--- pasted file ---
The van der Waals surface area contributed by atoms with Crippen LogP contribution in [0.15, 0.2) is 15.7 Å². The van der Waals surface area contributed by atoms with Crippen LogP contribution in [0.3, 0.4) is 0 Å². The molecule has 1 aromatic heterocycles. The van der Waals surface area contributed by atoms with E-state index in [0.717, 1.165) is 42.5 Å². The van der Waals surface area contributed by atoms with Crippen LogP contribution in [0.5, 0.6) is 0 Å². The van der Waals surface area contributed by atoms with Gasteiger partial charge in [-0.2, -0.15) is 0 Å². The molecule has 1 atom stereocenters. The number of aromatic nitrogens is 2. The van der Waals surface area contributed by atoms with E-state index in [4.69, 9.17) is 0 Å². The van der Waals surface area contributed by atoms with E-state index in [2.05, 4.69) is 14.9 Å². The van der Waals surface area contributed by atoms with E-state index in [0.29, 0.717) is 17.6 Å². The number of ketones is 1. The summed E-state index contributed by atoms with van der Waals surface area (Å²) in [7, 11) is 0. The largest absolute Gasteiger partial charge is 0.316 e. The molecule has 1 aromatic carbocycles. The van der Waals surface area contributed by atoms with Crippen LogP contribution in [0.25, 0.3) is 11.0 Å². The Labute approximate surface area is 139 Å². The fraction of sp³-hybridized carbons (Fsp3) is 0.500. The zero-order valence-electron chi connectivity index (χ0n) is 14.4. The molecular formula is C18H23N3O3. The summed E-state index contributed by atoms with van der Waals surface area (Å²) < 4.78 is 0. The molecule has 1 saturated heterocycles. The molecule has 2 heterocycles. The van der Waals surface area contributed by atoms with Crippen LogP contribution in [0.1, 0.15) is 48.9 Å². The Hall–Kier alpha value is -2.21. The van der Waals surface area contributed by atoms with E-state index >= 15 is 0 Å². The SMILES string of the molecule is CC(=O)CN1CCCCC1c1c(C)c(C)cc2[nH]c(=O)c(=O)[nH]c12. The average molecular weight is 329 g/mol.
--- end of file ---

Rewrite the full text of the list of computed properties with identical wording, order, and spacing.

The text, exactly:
The van der Waals surface area contributed by atoms with Crippen LogP contribution in [0.15, 0.2) is 15.7 Å². The van der Waals surface area contributed by atoms with Crippen LogP contribution in [0.3, 0.4) is 0 Å². The molecule has 1 aromatic heterocycles. The van der Waals surface area contributed by atoms with E-state index in [0.717, 1.165) is 42.5 Å². The van der Waals surface area contributed by atoms with Crippen LogP contribution in [0.5, 0.6) is 0 Å². The van der Waals surface area contributed by atoms with Gasteiger partial charge in [-0.2, -0.15) is 0 Å². The molecule has 1 atom stereocenters. The number of aromatic nitrogens is 2. The van der Waals surface area contributed by atoms with E-state index in [4.69, 9.17) is 0 Å². The van der Waals surface area contributed by atoms with E-state index in [2.05, 4.69) is 14.9 Å². The van der Waals surface area contributed by atoms with E-state index in [0.29, 0.717) is 17.6 Å². The number of ketones is 1. The summed E-state index contributed by atoms with van der Waals surface area (Å²) in [7, 11) is 0. The largest absolute Gasteiger partial charge is 0.316 e. The molecule has 1 aromatic carbocycles. The van der Waals surface area contributed by atoms with Crippen LogP contribution in [0.25, 0.3) is 11.0 Å². The Labute approximate surface area is 139 Å². The fraction of sp³-hybridized carbons (Fsp3) is 0.500. The zero-order valence-electron chi connectivity index (χ0n) is 14.4. The molecular formula is C18H23N3O3. The summed E-state index contributed by atoms with van der Waals surface area (Å²) < 4.78 is 0. The molecule has 1 saturated heterocycles. The molecule has 2 heterocycles. The van der Waals surface area contributed by atoms with Crippen LogP contribution in [0.1, 0.15) is 48.9 Å². The Hall–Kier alpha value is -2.21. The van der Waals surface area contributed by atoms with E-state index >= 15 is 0 Å². The SMILES string of the molecule is CC(=O)CN1CCCCC1c1c(C)c(C)cc2[nH]c(=O)c(=O)[nH]c12. The average molecular weight is 329 g/mol.